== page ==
When restaurant servers re-fill the water glass, why do they always pour the water over the side of the pitcher, instead of through the spout? While I appreciate that the water I’m getting is nice and cold (which means we’re not in Europe), every time they do it, I end up with more ice in my glass, even when the spout has an ice catcher. By the third re-fill, the frozen-water to liquid-water ratio has tipped so far that it’s impossible for me to take a sip without having ice cubes slam into my nose.

And stop putting lemons in the water. All I want is a sip of that nice clear liquid, and now I have to make a mental note to avoid a seed that came loose and is floating around in there. If you want lemons — or limes, or cherries, or cantaloupe — in your water, ask for it. The default should be nothing but hydrogen and oxygen in the glass.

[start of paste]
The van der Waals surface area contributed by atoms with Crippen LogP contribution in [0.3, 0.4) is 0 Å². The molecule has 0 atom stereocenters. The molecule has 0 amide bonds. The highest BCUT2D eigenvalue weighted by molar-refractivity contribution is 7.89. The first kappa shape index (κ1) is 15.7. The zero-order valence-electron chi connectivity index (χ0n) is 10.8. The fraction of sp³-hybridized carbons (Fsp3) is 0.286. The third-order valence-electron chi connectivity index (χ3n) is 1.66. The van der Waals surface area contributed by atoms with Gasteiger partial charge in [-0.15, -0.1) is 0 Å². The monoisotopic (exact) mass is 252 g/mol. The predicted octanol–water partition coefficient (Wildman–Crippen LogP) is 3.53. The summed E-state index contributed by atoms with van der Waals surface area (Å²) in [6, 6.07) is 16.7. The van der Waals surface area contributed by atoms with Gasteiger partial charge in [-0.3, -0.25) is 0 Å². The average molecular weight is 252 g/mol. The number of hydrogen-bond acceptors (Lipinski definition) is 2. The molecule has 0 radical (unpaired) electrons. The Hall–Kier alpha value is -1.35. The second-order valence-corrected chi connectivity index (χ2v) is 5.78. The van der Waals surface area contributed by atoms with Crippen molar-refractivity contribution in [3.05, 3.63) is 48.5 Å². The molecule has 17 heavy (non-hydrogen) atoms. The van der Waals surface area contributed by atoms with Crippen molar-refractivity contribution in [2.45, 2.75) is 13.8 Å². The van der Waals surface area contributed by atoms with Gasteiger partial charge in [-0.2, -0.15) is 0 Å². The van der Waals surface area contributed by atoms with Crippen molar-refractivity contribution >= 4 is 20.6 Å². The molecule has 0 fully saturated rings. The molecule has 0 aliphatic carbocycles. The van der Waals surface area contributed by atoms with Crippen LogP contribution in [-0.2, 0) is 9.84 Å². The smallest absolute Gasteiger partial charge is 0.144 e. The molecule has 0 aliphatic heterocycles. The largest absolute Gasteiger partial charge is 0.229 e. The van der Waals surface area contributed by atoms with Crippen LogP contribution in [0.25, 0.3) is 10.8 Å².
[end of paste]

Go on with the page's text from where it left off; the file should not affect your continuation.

At the other end of the restaurant temperature spectrum, it’s not necessary to tell me that the plate you’re bringing me — full of food straight from the kitchen — is hot. Unless you’re serving me on paper plates, I expect the laws of thermal conduction to apply. Besides, no matter how often you say that, we always have to touch the plate anyway. I may need to adjust its placement an inch or two one way or the other, or I may just be a guy, and that’s what guys do — test claims.

I’m sure some lawyer started this, advising a restaurateur that if his staff didn’t warn customers about their plates being hot, some moron would grab onto the dinnerware until his skin blistered, and then there would be a lawsuit. If you’re that worried about the litigiousness of your clientele, perhaps you’d better remind every couple that orders a bottle of wine that it contains alcohol, or warn the possibly-allergic that the pecan-pie-a-la-mode contains nuts, or that if you sit at this table, the air conditioner is going to keep blowing down your neck throughout the entire meal.

Here’s how I always know the plate is hot: it wasn’t poured out of a pitcher with a few dozen ice cubes.